A common question among players looking to gain an edge in the casino is whether craps control can work. It is believed that it is possible to influence the outcome of the dice roll through controlled shooting, and that this can allow a player to gain an advantage in certain games.
Dice control can, at least in theory, used in different ways. For example, one of the statements is that it is possible to reduce the probability of rolling a seven. This can be very useful at the craps table where a seven is often a losing number for players.
In terms of probability, a shooter should shoot every six shots seven times on average. If a shooter is able to control the dice to such an extent that a seven is rolled less often, he or she may be able to make consistent wins.
However, there is much debate as to whether craps is controlled should really work. In this article, we'll look at the arguments for and against to see if it can actually work.
The Argument For
The argument for the dice control is anything but conclusive and based largely on what humans claim to have achieved.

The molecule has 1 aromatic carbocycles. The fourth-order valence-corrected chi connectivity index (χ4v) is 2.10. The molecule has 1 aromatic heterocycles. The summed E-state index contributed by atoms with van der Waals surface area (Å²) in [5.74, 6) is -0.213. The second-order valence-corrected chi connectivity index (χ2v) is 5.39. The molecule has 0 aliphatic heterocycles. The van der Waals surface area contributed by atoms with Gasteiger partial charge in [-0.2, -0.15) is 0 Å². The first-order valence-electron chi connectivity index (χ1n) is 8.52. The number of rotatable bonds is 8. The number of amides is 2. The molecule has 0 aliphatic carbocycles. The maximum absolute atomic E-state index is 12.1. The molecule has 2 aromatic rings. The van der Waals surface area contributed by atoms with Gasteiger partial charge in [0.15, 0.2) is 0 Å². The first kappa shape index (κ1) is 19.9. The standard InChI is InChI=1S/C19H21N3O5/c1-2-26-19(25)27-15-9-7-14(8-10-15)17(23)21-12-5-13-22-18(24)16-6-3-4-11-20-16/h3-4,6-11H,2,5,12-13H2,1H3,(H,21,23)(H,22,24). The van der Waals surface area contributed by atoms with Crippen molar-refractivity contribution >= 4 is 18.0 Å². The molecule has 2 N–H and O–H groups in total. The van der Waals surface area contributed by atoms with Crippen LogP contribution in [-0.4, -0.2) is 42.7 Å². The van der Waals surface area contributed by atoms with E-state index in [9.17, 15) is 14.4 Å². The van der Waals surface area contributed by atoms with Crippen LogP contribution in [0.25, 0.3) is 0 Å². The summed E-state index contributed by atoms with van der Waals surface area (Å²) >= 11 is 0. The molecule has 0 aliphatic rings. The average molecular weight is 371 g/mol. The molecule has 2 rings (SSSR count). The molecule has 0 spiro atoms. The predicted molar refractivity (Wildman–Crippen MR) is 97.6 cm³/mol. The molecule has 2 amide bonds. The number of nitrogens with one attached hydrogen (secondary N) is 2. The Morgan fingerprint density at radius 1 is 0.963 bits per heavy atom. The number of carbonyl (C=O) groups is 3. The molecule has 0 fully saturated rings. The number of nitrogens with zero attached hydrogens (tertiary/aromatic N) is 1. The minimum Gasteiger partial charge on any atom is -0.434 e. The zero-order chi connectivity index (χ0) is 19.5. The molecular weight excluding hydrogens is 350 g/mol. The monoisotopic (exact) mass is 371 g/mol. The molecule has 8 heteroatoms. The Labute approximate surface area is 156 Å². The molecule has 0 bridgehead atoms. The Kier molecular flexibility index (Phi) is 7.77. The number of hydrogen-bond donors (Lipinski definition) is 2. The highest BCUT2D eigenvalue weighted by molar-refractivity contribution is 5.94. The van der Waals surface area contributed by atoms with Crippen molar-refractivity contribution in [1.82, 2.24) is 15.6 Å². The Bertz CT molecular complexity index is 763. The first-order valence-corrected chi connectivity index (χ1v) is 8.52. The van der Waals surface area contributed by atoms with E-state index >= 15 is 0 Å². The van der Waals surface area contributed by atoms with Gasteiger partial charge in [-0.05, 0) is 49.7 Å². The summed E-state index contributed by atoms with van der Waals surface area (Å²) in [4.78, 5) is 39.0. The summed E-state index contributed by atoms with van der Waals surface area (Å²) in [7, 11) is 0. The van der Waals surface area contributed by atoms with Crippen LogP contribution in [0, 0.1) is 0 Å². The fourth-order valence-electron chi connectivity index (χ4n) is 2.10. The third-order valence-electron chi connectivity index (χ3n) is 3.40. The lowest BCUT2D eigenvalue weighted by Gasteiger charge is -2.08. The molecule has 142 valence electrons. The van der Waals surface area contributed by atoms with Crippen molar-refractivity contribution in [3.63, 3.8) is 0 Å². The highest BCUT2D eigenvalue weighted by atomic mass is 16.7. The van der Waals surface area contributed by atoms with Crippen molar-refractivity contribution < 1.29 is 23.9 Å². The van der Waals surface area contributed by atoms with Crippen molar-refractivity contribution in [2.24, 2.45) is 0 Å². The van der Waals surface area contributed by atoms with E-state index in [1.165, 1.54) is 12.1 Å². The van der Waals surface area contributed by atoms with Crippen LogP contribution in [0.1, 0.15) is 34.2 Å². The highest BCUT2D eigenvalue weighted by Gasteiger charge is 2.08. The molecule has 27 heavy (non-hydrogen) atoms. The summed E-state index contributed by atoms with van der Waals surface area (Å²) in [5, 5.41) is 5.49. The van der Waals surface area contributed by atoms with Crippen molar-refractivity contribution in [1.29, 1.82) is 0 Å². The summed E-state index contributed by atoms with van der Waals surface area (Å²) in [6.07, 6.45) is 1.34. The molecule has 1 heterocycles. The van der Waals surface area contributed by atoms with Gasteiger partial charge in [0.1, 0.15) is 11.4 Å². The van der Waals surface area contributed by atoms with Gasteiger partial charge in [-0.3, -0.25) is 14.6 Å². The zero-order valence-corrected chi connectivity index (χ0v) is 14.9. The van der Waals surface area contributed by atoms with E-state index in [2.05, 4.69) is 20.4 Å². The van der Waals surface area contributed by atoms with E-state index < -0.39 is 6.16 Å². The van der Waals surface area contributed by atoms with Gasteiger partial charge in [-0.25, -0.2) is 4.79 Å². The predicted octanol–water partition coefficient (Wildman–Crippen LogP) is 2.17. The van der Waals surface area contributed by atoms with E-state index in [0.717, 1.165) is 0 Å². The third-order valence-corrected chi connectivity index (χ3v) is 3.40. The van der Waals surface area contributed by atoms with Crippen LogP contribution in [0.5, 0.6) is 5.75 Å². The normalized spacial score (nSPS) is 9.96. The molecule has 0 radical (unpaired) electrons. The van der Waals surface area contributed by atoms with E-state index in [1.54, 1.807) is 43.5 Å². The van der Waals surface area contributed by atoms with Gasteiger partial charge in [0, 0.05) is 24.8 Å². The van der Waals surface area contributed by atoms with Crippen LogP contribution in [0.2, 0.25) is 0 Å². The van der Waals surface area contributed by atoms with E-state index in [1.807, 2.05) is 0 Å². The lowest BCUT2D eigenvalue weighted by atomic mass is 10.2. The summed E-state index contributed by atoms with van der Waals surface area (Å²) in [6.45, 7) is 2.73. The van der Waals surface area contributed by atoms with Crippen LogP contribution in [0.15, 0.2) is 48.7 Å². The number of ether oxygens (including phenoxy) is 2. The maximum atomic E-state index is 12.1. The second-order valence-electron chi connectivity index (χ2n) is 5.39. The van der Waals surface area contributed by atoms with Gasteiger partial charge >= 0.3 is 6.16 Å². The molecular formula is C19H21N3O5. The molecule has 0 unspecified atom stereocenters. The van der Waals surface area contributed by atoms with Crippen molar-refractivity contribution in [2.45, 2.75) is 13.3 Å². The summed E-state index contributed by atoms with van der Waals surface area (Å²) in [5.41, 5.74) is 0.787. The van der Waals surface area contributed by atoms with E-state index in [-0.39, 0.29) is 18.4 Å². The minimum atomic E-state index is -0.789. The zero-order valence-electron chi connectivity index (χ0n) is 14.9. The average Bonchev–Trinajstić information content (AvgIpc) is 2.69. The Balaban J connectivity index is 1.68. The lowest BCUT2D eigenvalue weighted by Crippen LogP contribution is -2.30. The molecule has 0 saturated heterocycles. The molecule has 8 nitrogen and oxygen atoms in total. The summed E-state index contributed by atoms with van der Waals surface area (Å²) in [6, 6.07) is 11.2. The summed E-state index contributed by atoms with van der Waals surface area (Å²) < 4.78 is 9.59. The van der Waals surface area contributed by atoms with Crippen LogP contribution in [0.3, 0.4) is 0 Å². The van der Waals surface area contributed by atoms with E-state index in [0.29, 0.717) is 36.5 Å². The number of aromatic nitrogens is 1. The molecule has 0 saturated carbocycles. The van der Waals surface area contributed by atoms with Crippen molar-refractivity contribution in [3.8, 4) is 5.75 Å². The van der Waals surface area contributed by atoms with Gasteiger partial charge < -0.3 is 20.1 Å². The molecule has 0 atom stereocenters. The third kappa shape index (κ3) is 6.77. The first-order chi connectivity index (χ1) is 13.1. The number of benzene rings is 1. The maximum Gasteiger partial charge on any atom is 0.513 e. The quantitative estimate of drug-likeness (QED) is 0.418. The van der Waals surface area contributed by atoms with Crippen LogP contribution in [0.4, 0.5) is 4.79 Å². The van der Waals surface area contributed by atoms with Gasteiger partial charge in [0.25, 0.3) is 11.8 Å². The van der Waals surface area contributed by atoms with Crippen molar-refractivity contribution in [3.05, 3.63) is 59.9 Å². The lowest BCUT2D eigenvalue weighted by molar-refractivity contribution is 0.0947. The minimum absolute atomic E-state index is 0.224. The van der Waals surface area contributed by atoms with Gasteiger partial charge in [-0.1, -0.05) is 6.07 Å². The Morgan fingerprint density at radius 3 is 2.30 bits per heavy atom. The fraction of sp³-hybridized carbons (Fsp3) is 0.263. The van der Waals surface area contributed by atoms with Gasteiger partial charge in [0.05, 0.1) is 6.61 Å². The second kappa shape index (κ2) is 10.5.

Some casino players claim to have found success by controlling craps at the tables, which of course doesn't mean much in itself. However, there is some evidence to support these claims and there have also been some well-respected gambling authors who have written positively on the subject. At first glance, this seems to lend some credence to the fact that dice control can work.
There are two main reasons against dice control. The first is essentially a belief by many that the whole idea is based on a false premise and that it is not possible to influence the outcome of a dice roll.
Certainly, it has not been proven beyond a reasonable doubt that such manipulation is possible, but neither has it been proven that such manipulation is not possible.
The second argument against dice control accepts that the craps game Control is possible, but not to the extent that it can give a casino player an advantage. This makes sense, especially given the rules most casinos set for craps games. In craps, for example, a shooter usually has to roll the dice so that they bounce off the back wall of the table. Simple physics suggest that it will be very difficult to control the outcome of the dice under such circumstances, no matter how skillful the shooter is.
Our conclusion isn't particularly definitive as we can't say for sure if the dice control works or not. There's certainly some evidence that this is possible, but not enough to make us believe for sure. We believe it is possible to influence the outcome of the dice roll to some extent and under the right circumstances, but whether we believe it is actually possible to gain an advantage in a casino is debatable.
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